How assuming placement and demand makes for better sales forecasting
There is a special feeling that comes from watching a customer choose to buy your brand. It’s a small confirmation that your product brings someone value.
But it’s only by repeating this activity multiple times per day, across hundreds or thousands of locations, distributed by networks of trucks and delivery routes, that you get the feeling that you have a scalable brand. Before you get there, you will need to have a vision for what this looks like, and you’ll need the numbers to back up that vision.
In the previous introductory article on forecasting, I discussed some fundamental questions to ask when putting together a sales forecast, starting with demand and footprint. Demand assumptions get you scale, while footprint assumptions will allow you to estimate, from the bottom up, how many units of your product you will be able to sell over time.
First, consider the following top-down estimation question: how much chicken do Canadians eat in a year? If you make simple assumptions about population, consumption frequency and portion amounts, you can estimate that in a Canadian population of roughly 37.6 million, everyone consumes 800 grams of chicken a week, spread over lunch and dinner. That’s 41.6 kilograms per Canadian a year.
That was just a guess, and to show transparency, according to the Chicken Farmers of Canada, you’ll see that it is around 34.6 kilograms a year.
This top-down method gives you a sense of the size of pie that you’re going after with your new brand, such as “within five years, we want to capture 2% of the chicken market.” You will, of course, need to validate these assumptions with real market data, but this can get you far along with your analysis at a very low cost.
The next step is to estimate, bottom-up, the number of places your customer will purchase your product. Be as specific as you can be, with number of locations by major banners, independents and geographies. Segment all locations and filter out those that do not fit your brand or target consumer.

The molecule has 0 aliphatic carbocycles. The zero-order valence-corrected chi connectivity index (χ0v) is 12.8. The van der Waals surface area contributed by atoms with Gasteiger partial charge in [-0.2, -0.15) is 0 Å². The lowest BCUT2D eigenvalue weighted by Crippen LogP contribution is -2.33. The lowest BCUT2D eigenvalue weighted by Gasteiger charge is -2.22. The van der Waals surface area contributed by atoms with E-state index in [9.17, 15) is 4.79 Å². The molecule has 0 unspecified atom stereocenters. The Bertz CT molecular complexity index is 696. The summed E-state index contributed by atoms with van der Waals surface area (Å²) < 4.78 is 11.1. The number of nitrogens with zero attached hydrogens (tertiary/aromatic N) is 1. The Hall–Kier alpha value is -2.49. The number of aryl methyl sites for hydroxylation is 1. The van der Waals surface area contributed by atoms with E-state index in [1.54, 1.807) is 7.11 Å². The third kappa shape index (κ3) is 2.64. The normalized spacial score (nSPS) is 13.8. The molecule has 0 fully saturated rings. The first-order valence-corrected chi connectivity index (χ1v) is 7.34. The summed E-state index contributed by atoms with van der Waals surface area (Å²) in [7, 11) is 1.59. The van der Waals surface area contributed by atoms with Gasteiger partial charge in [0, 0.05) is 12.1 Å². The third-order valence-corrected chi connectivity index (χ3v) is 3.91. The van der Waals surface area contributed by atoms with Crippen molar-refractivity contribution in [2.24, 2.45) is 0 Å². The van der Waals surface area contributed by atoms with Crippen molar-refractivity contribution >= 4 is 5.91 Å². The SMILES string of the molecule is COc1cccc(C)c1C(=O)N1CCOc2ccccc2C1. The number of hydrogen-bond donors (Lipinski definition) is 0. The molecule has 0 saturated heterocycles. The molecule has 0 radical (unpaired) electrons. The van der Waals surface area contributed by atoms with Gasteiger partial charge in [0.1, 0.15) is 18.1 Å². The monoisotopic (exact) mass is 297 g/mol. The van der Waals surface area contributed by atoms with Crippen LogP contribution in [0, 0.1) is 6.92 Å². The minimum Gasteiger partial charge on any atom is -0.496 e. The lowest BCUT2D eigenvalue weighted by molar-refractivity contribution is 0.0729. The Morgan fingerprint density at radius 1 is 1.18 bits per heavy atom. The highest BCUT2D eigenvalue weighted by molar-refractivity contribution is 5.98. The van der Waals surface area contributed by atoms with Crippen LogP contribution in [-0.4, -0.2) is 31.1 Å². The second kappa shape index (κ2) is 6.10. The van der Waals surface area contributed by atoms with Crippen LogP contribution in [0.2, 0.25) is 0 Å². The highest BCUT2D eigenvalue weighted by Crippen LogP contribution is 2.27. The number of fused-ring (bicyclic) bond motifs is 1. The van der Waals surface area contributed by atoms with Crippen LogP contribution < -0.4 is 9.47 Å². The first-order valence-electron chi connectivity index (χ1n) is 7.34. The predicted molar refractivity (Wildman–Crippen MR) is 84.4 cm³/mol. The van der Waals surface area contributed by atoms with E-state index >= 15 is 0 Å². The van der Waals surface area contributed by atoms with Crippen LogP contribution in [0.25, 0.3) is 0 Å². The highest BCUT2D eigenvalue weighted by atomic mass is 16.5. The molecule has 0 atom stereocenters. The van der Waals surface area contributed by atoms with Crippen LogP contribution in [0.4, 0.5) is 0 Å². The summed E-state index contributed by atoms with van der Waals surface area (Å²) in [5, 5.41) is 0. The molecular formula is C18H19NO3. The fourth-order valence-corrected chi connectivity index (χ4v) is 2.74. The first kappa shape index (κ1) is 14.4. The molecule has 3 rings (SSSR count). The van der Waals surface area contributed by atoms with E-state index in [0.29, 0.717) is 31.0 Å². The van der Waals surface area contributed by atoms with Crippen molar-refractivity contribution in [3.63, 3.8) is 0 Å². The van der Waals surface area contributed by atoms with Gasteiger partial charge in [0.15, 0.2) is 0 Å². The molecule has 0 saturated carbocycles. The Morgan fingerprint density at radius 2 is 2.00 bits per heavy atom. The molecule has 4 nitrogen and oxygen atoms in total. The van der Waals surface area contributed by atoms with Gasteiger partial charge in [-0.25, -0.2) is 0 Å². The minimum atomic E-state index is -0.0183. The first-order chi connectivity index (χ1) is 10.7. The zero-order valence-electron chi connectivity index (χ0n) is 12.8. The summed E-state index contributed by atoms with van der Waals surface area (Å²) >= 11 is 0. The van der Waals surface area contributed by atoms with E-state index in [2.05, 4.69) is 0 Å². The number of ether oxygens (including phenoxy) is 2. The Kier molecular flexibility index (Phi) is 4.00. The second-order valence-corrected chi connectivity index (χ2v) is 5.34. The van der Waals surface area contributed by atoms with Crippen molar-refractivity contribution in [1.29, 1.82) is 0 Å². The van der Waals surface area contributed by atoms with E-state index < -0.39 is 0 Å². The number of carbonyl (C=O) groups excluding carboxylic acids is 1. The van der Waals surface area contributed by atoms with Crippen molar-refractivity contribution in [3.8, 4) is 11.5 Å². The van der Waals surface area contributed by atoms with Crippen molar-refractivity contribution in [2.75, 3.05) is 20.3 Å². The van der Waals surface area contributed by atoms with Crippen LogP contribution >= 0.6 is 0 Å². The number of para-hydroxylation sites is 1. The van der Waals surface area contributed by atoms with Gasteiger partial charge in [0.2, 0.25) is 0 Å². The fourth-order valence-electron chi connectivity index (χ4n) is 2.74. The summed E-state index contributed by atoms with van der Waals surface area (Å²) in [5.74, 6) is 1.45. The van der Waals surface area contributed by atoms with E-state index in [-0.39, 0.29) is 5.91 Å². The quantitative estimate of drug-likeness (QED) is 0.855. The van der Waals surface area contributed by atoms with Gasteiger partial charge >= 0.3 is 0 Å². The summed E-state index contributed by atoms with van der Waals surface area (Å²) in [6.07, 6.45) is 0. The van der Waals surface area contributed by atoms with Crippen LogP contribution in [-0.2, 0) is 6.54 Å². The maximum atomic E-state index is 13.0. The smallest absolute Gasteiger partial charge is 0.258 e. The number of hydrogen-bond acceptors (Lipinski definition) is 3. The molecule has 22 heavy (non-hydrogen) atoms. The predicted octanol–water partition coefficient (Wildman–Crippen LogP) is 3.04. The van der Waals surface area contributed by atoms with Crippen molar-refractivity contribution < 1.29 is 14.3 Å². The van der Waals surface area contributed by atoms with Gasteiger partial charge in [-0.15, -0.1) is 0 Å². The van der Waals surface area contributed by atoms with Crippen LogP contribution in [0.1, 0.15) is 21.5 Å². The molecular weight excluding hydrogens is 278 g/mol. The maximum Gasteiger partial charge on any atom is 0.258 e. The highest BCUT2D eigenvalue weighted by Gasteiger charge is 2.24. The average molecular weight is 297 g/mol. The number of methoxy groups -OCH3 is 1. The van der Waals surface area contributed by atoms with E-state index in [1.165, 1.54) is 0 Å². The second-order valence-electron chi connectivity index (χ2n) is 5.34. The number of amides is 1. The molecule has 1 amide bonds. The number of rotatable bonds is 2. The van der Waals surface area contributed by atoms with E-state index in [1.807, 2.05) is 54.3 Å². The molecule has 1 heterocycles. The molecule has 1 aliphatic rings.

Once you have this number, estimate the number of SKUs and frequency of sales for each. In foodservice, you can look at menu research to see how many times your type of product is mentioned. In retail, you can buy sales data, which normally comes with past year growth rates. You can also undertake live consumer research, which is much more accessible today with the aid of technology and new research methods. Assign a timeline for when you think your products will be available at each location.
Now that you’ve built a model with locations, SKUs and turns, you should apply a probability to all your estimates in your forecast period. Early in the sales process, your probability should be low and should increase as specific stage gates are reached. By moving probabilities, SKUs and timelines around, you can now gauge the “sensitivity” of your sales forecast to your assumptions.
If you have a great product and plan, you will tend to over-estimate sales in the short term and under-estimate sales in the long term.
For example, before securing a meeting with a category manager, your probability might be 10% and after securing a meeting, 25%. If you get positive feedback from the category manager, move it up to 50%. Once you get verbal confirmation of a listing, move it up to 75%. The job is not done — you’re not at 100% — until the product goes through a full turn in the market and you get your second order.
This may seem daunting, but it is a critical exercise. Here’s some wisdom I’ve received over the years about estimation biases: If you have a great product and plan, you will tend to over-estimate sales in the short term and under-estimate sales in the long term. After all, we know that overnight successes often take years of hard work.
Building your forecast with demand and placement assumptions is a critical exercise. Estimate the size of the market you’re in, then calculate how many places customers can purchase your product and check sales data of similar products to see how much customers purchase. These elements combine to build a model for forecasting sales.
Frank Luengo is a Canadian food industry executive with a background and passion in corporate strategy and financing and has overseen the growth of Sonora Foods Ltd. as Chief Operating Officer since 2013. He holds a computer science degree from the University of Toronto and an MBA from the Rotman School of Business.